I just saw this post on a seaplane, and thought maybe it would be fun to add this:
Lingard Seaplane, Gloucester Harbor, 1919
This was the US Navy seaplane flown by Annisquam’s Eric Lingard In WWI. Ensign Eric Lingard flew missions against German submarines from Naval Air Station Chatham, making this the first aircraft to defend the US against direct enemy attack. During one submarine attack, Lingard, frustrated by his bombs not exploding, threw a wrench onto the deck of the German sub, which hastily retreated. On October 18th, 1918, Lingard’s plane went down in heavy seas due to engine failure, and he died of pneumonia 11 days later. The Lingard home is diagonally across Washington Street from the Annisquam Church, and was later the home of the renowned Crouse family (Sound of Music lyrics and actress Lindsey Crouse).
Printed from the original 5×7 inch glass negative in my darkroom.
Bodin Historic Photo
82 Main Street Gloucester, MA 01930 info@BodinHistoricPhoto.com
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9 thoughts on “Gloucester Harbor, 1919 From Fred Bodin”
Nice old photo, Fred. For years befor and during WW-II, the hull of a similar plane was in the lower level of the Twin Light Garage on East Main Stree. The garage was owned by the late Ray Bradly who lived on Rocky Neck. As kids, we often played around it and I remember Ray telling us that it had been a WW-I airplane – I believe it was an old Coast Guard bi-winged seaplane. There were no wings or rudder, just the hull which was shapped very much like the one in the picture. Not long after the end of the war, they dragged it out to the flats on Smith Cove and burned it.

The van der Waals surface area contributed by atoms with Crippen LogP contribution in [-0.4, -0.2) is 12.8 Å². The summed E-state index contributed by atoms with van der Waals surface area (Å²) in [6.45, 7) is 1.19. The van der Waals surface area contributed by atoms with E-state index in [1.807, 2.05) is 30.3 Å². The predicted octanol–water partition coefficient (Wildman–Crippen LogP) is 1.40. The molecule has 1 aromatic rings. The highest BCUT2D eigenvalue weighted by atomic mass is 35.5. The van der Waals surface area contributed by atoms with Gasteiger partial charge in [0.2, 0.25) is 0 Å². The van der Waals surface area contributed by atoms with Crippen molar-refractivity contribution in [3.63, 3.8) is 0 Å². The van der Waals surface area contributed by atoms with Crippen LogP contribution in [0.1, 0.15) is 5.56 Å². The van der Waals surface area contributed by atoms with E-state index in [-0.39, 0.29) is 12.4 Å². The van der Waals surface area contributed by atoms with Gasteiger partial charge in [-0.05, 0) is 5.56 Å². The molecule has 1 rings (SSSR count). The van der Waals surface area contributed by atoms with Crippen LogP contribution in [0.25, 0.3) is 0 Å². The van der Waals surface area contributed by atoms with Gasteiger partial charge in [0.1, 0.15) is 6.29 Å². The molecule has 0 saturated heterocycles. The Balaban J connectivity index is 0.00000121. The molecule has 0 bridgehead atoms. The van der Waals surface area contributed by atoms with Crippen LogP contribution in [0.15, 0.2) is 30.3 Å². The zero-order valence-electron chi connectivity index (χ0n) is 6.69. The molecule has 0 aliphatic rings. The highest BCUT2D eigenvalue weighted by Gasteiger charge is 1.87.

Thanks Bill. I had heard that Eric Lingard’s aircraft was stored in the DPW barn on Poplar Street for years, and then went to someone’s basement or garage. After that, who knows? But we have the photo and the story about it, which is important. Naval Aviation Magazine did a big story on Lingard a few years ago, which I have a copy of here in the gallery. Last December, EJ posted about Annisquam Soldiers Memorial Wood, with a plaque in it naming Eric Lingard as one of three Annisquam patriots who gave their lives in World War I. I may do a followup post on this.
Maybe that was Lingard’s plane in the basement of Twin Light Garage. In any case, you got me going and checking on early seaplanes. Yesterday, I sent Joey a short writeup about the first US Coast Guard Airbase which was on Ten Pound Island. It included a photo of the first plane assigned to the base, the first pilot and first base commander. Just got a note from Joey that it will run on GMG this evening.
Fantastic. Fred do you have any old photos of the Emerald Forest ( the great harbor swamp) off of Myrtle Sq.? Just wondering love all your old photo’s keep them coming.
HI I LIVED ON MYRTLE SQ. FROM 1946 TO 1975 MY NAME IS PAUL L WOODBURY. I LIVED WITH MY GRAND MOTHER AND GRAND FATHER THE GRACIE FAMILY.. WAS THE SWAMP OFF NAUSE’S LUMBER YARD. ?? .
I may be shakey on the facts. The “Revenue Cutter Service” under the Dept of Revenue, merged with the lifesaving service, 1915, to form the Coast Guard. That ramp on the land side of Ten Pound Island, it was for the 2nd of the first 2 seaplanes to guard the US coast against the illegal import of booze down from the Mairtimes during prohibition. The first was in California,
So, can anyone confirn this, thanks, Bob Ryan